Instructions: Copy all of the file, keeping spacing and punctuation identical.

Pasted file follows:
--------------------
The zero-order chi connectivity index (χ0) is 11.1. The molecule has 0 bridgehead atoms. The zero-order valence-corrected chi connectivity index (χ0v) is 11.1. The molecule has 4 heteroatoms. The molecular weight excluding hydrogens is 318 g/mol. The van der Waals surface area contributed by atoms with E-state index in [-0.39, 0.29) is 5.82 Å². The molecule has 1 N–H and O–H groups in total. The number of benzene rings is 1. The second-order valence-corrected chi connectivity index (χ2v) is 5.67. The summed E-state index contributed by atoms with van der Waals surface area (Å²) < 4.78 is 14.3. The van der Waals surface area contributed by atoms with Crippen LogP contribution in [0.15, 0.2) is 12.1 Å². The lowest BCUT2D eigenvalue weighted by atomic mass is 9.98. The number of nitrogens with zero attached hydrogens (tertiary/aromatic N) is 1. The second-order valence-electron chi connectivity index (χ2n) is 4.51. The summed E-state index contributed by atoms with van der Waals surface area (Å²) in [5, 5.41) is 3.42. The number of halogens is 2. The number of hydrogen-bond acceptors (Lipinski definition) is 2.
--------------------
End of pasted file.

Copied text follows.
The zero-order chi connectivity index (χ0) is 11.1. The molecule has 0 bridgehead atoms. The zero-order valence-corrected chi connectivity index (χ0v) is 11.1. The molecule has 4 heteroatoms. The molecular weight excluding hydrogens is 318 g/mol. The van der Waals surface area contributed by atoms with E-state index in [-0.39, 0.29) is 5.82 Å². The molecule has 1 N–H and O–H groups in total. The number of benzene rings is 1. The second-order valence-corrected chi connectivity index (χ2v) is 5.67. The summed E-state index contributed by atoms with van der Waals surface area (Å²) < 4.78 is 14.3. The van der Waals surface area contributed by atoms with Crippen LogP contribution in [0.15, 0.2) is 12.1 Å². The lowest BCUT2D eigenvalue weighted by atomic mass is 9.98. The number of nitrogens with zero attached hydrogens (tertiary/aromatic N) is 1. The second-order valence-electron chi connectivity index (χ2n) is 4.51. The summed E-state index contributed by atoms with van der Waals surface area (Å²) in [5, 5.41) is 3.42. The number of halogens is 2. The number of hydrogen-bond acceptors (Lipinski definition) is 2.